The chief executives of luxury fabrics, wall coverings and upholstery brands Designers Guild, Osborne & Little, Colefax and Fowler, Romo, Edmund Bell, and Sanderson have twice written to the Prime Minister about new duties and red tape. So far, they have not had a reply to either letter from No 10 or any other Whitehall department.
The six companies have all won Queen’s Awards for Export or International Trade and their products adorn the walls of Buckingham Palace and the White House. They are being hit by an eight per cent duty when they ship fabrics originally manufactured in the EU — mainly Italy and Belgium — back to customers on the Continent.
Simon Jeffreys, chief executive of Designers Guild, said that the Brexit effect will cost the £50 million turnover company £1.5 million this year, wiping out much of its profit margin. He said: “What gets us is that we were expecting duties on goods coming from India or China under WTO rules but we were told there would be zero duties between the EU and the UK, but that is not the case.”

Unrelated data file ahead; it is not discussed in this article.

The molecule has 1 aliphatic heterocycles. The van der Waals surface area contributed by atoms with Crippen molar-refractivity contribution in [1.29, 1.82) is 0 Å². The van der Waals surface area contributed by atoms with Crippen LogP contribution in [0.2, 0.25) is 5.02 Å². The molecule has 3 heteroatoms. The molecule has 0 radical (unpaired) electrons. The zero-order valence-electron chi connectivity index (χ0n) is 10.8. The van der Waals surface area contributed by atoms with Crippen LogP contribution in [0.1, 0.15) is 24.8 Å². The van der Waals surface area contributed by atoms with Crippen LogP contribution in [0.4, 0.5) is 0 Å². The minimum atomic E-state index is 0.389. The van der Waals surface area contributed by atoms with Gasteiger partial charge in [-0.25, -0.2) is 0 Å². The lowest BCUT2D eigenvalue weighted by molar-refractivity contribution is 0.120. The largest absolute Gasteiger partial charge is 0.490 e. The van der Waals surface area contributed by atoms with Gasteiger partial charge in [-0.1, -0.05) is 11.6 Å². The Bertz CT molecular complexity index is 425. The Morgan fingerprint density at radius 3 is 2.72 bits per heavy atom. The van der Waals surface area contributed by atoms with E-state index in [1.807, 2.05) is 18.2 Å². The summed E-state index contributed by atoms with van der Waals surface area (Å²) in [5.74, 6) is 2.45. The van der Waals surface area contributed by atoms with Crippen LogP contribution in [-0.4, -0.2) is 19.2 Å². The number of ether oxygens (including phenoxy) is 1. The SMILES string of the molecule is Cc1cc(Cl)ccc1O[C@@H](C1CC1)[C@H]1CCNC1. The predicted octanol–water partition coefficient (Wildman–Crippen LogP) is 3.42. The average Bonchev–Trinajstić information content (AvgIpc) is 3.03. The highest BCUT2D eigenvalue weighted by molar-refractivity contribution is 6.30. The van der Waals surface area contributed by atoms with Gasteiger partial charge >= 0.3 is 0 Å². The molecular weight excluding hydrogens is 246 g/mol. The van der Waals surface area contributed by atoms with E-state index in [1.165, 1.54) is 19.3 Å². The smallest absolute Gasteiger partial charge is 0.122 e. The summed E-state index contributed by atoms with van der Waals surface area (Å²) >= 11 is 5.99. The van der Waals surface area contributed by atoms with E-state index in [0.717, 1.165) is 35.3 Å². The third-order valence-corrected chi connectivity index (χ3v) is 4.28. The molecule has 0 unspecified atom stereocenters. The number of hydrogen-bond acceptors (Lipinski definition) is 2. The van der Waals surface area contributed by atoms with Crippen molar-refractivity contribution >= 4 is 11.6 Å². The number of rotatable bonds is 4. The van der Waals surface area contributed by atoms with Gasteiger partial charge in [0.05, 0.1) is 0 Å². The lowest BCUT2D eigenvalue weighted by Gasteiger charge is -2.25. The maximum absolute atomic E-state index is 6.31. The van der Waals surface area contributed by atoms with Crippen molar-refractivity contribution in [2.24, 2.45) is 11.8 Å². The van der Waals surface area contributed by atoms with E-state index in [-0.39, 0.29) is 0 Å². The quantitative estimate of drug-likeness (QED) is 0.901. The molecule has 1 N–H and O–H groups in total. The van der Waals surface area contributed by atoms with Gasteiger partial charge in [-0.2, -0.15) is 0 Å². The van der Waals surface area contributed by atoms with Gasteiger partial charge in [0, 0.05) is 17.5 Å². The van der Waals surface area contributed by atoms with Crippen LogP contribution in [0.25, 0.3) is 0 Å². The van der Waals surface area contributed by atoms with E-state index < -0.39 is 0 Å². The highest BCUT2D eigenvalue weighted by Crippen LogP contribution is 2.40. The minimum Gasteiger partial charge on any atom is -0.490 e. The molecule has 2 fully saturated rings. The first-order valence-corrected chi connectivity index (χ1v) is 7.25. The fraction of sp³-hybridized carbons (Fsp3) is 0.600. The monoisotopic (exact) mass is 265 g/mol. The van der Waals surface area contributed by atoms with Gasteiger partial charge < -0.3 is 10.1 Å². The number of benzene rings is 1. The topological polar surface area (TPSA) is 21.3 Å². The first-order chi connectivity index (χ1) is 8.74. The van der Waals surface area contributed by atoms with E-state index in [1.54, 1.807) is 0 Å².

He said the company, which has its main showroom in Chelsea, is looking at setting up a warehouse in Belgium to get round the problem. About 100 distribution and customer service jobs would move to the Continent. Around half of its sales are exports to the EU. Mr Jeffreys said: “It’s such a shame, we’re a British design company at the end of the day.” The six companies employ 2,500 people and have a combined turnover of over £350 million.
In the second letter, sent this week, the chief executives wrote: “You have in fact delivered more duty than ever before… and more bureaucracy than ever before. The red tape and clearance costs as well as duty, in a so-called duty-free deal, are enormous and underestimated completely by your team.”
It said the email was being sent again “as we have received absolutely no response… from you or any of your ministers?”
The Cabinet Office did not respond to a request for comment.